Nexans wins Energy Master Award 2010 for their Superconducting Current Limiter
The system of the superconducting specialist from Hürth convinced the jury in the category “Use of innovative technology”
Hürth, March 17, 2010 – Nexans SuperConductors GmbH from Hürth has won the Energy Master Award 2010 for their superconducting current limiter. The prize was awarded on March 15, on the eve of the three-day Energy Masters conference as part of a function held in the Berlin TV tower. The organiser, econique business masters GmbH & Co. KG, which had already made energy efficiency and active climate protection the main topics of the conference, awarded the prize for the first time this year. Prizes were awarded for projects in four categories: “Use of renewable energies”, “Use of innovative technology”, “Energy efficiency in small and medium-sized companies” and “Overall energy management concept”. The current limiter won first prize in the “Use of innovative technology” category, in which its first worldwide use in the internal power supply of a power plant was presented. Since a few months ago, the system has been protecting the medium-voltage supply of coal crushers in a 900 MW unit at the Vattenfall power plant in Boxberg, Germany.
Verdict of the jurors: Important for smart grids and CO2 separation
The Nexans employees in Hürth were already delighted that their project had been nominated for the prize, especially since three expert jurors, namely Dr. Karlhorst Klotz (editor in chief of the “Energy 2.0” magazine), Franz Lamprecht (acting editor in chief of the “Energiewirtschaftliche Tagesfragen” magazine (Topical energy-efficiency questions) and Rembert Liebsch (Technical Manager at Hüttenes-Albertus Chemische Werke GmbH) had made the preselection. Three projects were nominated per category. What spoke in favour of the current limiter, acc. to the jury, is that it is an important component for realising improvements in the smart grid and CO2 separation innovation fields. The public then made the final decision: The nominated projects were described and could be voted for online. Dr. Joachim Bock, Managing Director of Nexans SuperConductors, said after the award ceremony “I am delighted that the use of our current limiter has generated so much interest and that so many people decided in favour of our product.”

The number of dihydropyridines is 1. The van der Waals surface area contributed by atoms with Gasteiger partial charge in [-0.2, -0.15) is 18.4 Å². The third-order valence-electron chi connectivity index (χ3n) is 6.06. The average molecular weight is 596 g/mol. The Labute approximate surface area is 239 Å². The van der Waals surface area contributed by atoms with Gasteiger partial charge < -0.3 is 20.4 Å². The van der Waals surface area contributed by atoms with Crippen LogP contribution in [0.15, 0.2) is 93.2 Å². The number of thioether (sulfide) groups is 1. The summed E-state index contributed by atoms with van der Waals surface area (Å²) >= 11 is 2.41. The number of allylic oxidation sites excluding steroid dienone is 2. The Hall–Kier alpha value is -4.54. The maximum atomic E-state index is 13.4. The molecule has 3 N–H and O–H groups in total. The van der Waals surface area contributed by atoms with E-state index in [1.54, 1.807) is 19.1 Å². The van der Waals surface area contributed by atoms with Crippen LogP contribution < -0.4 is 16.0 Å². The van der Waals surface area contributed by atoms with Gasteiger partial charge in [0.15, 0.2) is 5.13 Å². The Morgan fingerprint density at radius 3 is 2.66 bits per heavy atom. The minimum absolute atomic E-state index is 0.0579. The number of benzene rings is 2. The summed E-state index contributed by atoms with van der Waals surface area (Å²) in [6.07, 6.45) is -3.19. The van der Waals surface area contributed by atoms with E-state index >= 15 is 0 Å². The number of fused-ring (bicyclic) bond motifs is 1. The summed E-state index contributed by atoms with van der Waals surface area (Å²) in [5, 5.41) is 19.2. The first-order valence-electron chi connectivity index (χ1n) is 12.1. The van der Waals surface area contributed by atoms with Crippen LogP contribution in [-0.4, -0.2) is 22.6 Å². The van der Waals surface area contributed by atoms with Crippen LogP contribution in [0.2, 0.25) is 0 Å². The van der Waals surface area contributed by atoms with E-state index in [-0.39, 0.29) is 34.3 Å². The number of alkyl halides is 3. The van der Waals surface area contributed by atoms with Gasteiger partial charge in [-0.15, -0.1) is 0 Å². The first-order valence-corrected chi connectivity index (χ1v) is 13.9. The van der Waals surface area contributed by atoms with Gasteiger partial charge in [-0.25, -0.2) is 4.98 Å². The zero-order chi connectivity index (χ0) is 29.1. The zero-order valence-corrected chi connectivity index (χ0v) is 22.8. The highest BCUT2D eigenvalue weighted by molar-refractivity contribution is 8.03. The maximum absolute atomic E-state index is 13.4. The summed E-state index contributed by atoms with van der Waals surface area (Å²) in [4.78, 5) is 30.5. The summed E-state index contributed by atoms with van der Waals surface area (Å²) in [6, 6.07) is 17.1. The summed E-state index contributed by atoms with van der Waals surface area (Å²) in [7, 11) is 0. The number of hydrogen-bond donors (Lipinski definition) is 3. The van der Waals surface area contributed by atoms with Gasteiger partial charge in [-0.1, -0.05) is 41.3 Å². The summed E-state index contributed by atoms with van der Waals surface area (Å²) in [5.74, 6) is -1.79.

Usually an ideal conductor – and sometimes, where required, a limiting resistor
While superconductors are used in many applications only due to their good electrical conductivity or the resulting size and weight advantages, the current limiter is also in demand on account of its ability to instantaneously become a resistor: Up to the nominal power, the limiter offers virtually no resistance to the current. In the case of a power plant, for example, it even lets the high inrush currents of the coal crushers pass through. If the critical current level is, however, exceeded, the superconducting material suddenly acts as a resistor and thus limits the current - within milliseconds! The system automatically returns to standard operation after the elimination of the problem, without the need for any external intervention. This all happens fully wear-free.
Increased safety creates cost-saving potentials
The limitation effect results in increased safety, which pays off in terms of cost savings: Without the current limiter, switchgear systems have, for example, to be designed so that no damage is incurred even in the case of high short-circuit currents. This typically means that many components must have an oversized design, which in some cases is already at the limit in terms of what is feasible. Effective limitation of the maximum currents thus offers a large saving potential while at the same time ensuring improved operator and system protection. Physics ensures the required reliability: The current limiter does not require a trigger or regulation; it limits the current on its own due to its material properties. Thanks to its modular design, it can be adapted to the respective requirements.
About Nexans Germany
Nexans Germany is one of the leading cable manufacturers in Europe. The company is offering an extensive range of high performance cables, systems, and components for the telecommunications and energy sectors, rounded off by superconducting materials and components, Cryoflex transfer systems and special machinery for the cable industry. Producing at manufacturing plants with 6.240 employees in Germany and abroad, the sales in 2008 amounts to approx. 936 Mio Euro. The full integration into the Nexans Group Nexans Germany also benefits from excellent opportunities to use the available synergies in all corporate fields, which not only applies to worldwide projects but also to research and development, the exchange of know how, and to other areas. More information on